• First message is picked up and ReTweeted by supporters
  • Imagine if the police voice was missing How would the conversation have changed then? The officer wrote about this on his blog: “ Using an iPhone I was able to use Tweetdeck to moniter a range of messages from all sides of the argument. I was in touch with the command cell, and able to dispel rumors instantly.” The media will also monitor Twitter, so you get the added benefit of more accurate reporting
  • Lesson: Using the “bomb” hashtag implies commenting/endorsing the rumor. Conflict between what men on the street and Twitter stream. Could have used better hashtag – word would have gotten out and crowd would have migrated over to better hashtag Twitter provides a way to control the message
  • Pulls from white-pages listings, blogs, social networks, other people-related data from a large variety of public sources. Spokeo allows reverse lookup based on Email address, physical address; phone number
  • In Google Maps, put the RSS feed into the search bar. If they enable geo location, it will come up
  • Twitter lists – lets you create up to 20 lists. Lists save you the trouble from having to follow groups of people individually. Each list can be made public or private. You can make a list, and follow the list, and the people on that list won’t show that your Twitter account is following them. Leading up to an event, or for any long-term surveillance reasons, put persons of interest on a list and keep it marked private
  • Then, follow that list. The person of interest won’t know you’re following them. NOTE: TWITTER FUNCTIONALITY MAY CHANGE IN THE FUTURE
  • Foursquare check-ins are also indexed by Google & Bing
  • EVENTS & ENGAGEMENTS -What is happening and where, allow conversation to develop around activities, if possible. -Promote your own events, and community events to bring other in. -Also, promote activities in the local area, e.g. targeted patrols, community meetings, crime reduction efforts. -Update the page with anything that you're involved in that people will be interested in. CONTACT INFO -Obvious, but often overlooked. Full contact details, bio, phone number, email, link to details on the force website. Check that the force website has the links to the Facebook, Twitter and other outreach websites as well -Fill out profile as complete as possible – Note hyperlinks - Include in your header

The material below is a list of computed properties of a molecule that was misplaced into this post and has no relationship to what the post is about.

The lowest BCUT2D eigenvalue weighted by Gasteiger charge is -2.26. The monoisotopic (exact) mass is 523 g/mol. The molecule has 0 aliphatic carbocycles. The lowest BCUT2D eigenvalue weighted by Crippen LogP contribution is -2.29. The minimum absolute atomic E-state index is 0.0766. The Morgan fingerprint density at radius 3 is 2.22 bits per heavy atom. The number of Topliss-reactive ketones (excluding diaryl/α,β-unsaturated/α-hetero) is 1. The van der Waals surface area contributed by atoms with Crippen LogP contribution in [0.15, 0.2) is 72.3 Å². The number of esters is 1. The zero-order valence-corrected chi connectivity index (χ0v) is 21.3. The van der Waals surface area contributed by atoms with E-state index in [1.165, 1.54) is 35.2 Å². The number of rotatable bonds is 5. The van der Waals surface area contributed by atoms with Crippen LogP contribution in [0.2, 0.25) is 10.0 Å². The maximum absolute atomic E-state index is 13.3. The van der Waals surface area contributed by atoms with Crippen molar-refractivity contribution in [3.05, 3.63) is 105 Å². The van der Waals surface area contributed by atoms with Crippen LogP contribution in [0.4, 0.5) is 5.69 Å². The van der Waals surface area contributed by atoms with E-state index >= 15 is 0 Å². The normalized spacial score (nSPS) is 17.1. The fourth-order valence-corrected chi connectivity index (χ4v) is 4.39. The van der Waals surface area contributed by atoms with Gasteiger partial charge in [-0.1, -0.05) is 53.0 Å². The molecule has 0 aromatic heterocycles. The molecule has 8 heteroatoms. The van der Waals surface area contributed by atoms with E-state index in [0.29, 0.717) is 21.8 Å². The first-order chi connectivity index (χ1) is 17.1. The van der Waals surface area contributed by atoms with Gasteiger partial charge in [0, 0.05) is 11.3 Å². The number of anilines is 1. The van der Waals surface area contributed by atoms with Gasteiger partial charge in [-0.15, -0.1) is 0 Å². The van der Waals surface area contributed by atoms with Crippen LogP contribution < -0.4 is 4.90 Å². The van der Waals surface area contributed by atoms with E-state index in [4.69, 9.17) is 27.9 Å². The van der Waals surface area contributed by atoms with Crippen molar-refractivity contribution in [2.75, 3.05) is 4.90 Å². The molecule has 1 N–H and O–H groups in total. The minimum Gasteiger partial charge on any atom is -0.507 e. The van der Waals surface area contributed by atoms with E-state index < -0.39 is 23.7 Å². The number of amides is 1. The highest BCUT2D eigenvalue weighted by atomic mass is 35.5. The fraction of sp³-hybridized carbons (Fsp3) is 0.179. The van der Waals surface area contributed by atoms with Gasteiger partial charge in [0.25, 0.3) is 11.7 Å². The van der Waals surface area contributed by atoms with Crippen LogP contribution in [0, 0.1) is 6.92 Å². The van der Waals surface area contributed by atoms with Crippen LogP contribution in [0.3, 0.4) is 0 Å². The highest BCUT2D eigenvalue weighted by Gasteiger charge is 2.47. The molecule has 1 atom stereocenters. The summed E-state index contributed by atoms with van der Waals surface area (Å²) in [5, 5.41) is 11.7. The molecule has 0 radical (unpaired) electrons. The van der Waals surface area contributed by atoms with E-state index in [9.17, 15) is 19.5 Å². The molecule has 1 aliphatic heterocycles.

• PROPOSE/VOTE on PRIORITIES Widens the consultation with the public on how they want to be policed, and offers a way to invite local people to get more involved – by attending meetings, semi-formally by initiatives, such as community speed watch, or formally through volunteering or public outreach events. Can also be used to follow-up on investigations and around public order accounts. APPEALS Time-limited content, it ’s best to link back to your primary force website, so content is up-to-date. If missing person is found, Facebook page needs to be updated.
  • USEFUL LINKS TO OTHER SITES Sites of local interest and partners. Neighborhood Watch, Crime Stoppers, County partner websites, social service websites, etc. Don ’t just link to other PD websites EXTEND THE REACH Social media is great at promoting the information you are distributing already, but you can increase the value of your Force Website by linking to a Police Blog to your existing force website site. the best policing blogs are “a day in the life” prose created by an authorized individual officer or member of the staff to help the public better understand the police and different roles in policing service. Police blogs must be interesting, personal, informative accounts with positive information, with a personalized style, so the reader has a personal insight into being with the police officer. Consider the “marketplace of ideas” and provide the best product.